So, here is my list of 20 books for the spin...

  1. Show Boat (1926) by Edna Ferber [299 pages]
  2. Fahrenheit 451 (1953) by Ray Bradbury
  3. The Postman Always Rings Twice (1934) by James Cain
  4. My Ántonia (1918) by Willa Cather
  5. Charlie and the Chocolate Factory (1964) by Roald Dahl
  6. Goodbye to Berlin (1939) by Christopher Isherwood
  7. The Wind in the Willows (1908) by Kenneth Grahame 
  8. The Quiet American (1958) by Graham Greene   [180 pages]
  9. The Talented Mr. Ripley (1955) by Patricia Highsmith
  10. We Have Always Lived in the Castle (1962) by Shirley Jackson
  11. A Wrinkle in Time (1962) by Madeleine L'Engle
  12. The Heart is a Lonely Hunter (1940) by Carson McCullers
  13. Cannery Row (1945) by John Steinbeck 
  14. The Strange Case of Dr. Jekyll and Mr. Hyde (1886) by Robert Louis Stevenson
  15. Dracula (1897) by Bram Stoker    [420 pages]
  16. The 13 Clocks (1950) by James Thurber
  17. The Warden (1855) by Anthony Trollope
  18. The Optimist's Daughter (1972) by Eudora Welty   [180 pages]
  19. Things Fall Apart (1958) by Chinua Achebe   [209 pages]
  20. The Nebuly Coat (1903) by John Meade Falkner

Tuesday, March 14, 2023

Reading Summary for February 2023


I did not read a lot this month but I enjoyed all of my reading. I was reading The Sisters: The Saga of the Mitford Family by Nancy S. Lovell throughout the month, off and on; it was a very slow read for me. I recently finished that book (on March 10) and I have already started reading The Mitfords: Letters between Six Sisters (which is over 800 pages).

Nonfiction / Books about Books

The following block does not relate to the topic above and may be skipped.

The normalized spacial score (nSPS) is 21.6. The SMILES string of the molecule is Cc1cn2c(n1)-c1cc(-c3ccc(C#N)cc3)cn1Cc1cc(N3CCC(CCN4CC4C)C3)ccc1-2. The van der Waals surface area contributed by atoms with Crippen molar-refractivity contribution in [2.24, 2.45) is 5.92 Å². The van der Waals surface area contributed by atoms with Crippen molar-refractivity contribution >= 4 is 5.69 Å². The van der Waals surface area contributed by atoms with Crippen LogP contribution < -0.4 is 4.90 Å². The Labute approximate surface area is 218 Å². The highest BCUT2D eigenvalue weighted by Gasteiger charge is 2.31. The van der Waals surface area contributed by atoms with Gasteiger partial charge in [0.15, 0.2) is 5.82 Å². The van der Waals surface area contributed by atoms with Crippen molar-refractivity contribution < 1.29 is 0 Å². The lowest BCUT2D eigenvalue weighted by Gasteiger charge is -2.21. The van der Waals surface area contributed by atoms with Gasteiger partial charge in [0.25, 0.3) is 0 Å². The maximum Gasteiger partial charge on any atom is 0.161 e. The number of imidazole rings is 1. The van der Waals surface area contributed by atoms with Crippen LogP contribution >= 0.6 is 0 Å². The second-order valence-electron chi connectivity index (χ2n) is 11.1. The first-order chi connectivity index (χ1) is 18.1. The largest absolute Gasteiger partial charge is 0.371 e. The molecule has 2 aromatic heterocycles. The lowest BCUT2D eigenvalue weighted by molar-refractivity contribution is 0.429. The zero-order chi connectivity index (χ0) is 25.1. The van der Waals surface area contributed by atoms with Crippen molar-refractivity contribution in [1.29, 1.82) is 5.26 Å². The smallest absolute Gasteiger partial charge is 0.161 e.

Books for Living (2016) by Will Schwalbe

On Goodreads, in his author bio, Schwalbe describes Books for Living as a book "about the role books can play in our lives and how they can show us how to live each day more fully and with more meaning." Each chapter focuses on a book that he has read that is special to him, and what he learned from it. This book can also be categorized as a memoir, and those parts of it are interesting also. This book counts for the Bookish Books Reading Challenge hosted by Bloggin' 'bout Books.

Graphic novel

A Man and His Cat, Vol. 2 (2018) by Umi Sakurai (Writer and Artist)

This is a short graphic novel from Japan about a widower who lives alone and decides to get a cat for the first time. This second volume provides some hints to his life with his wife and flashbacks to his childhood and continues to emphasize his love and enjoyment of his cat. I have started reading volume 3. Per Goodreads, there are now 10 books in the series.  

Cartoon Collection

Revenge of the Librarians (2022) by Tom Gauld

I have seen Tom Gauld's cartoons from time to time on the internet, but this is the first collection of his comics that I have read. Some are about librarians and libraries. Some are about the writing process, or TBR piles, or bookshelves. Not all of them are about books but a large percentage of them are. Some of my favorites are lockdown humor from during the pandemic. This book also counts for the Bookish Books Reading Challenge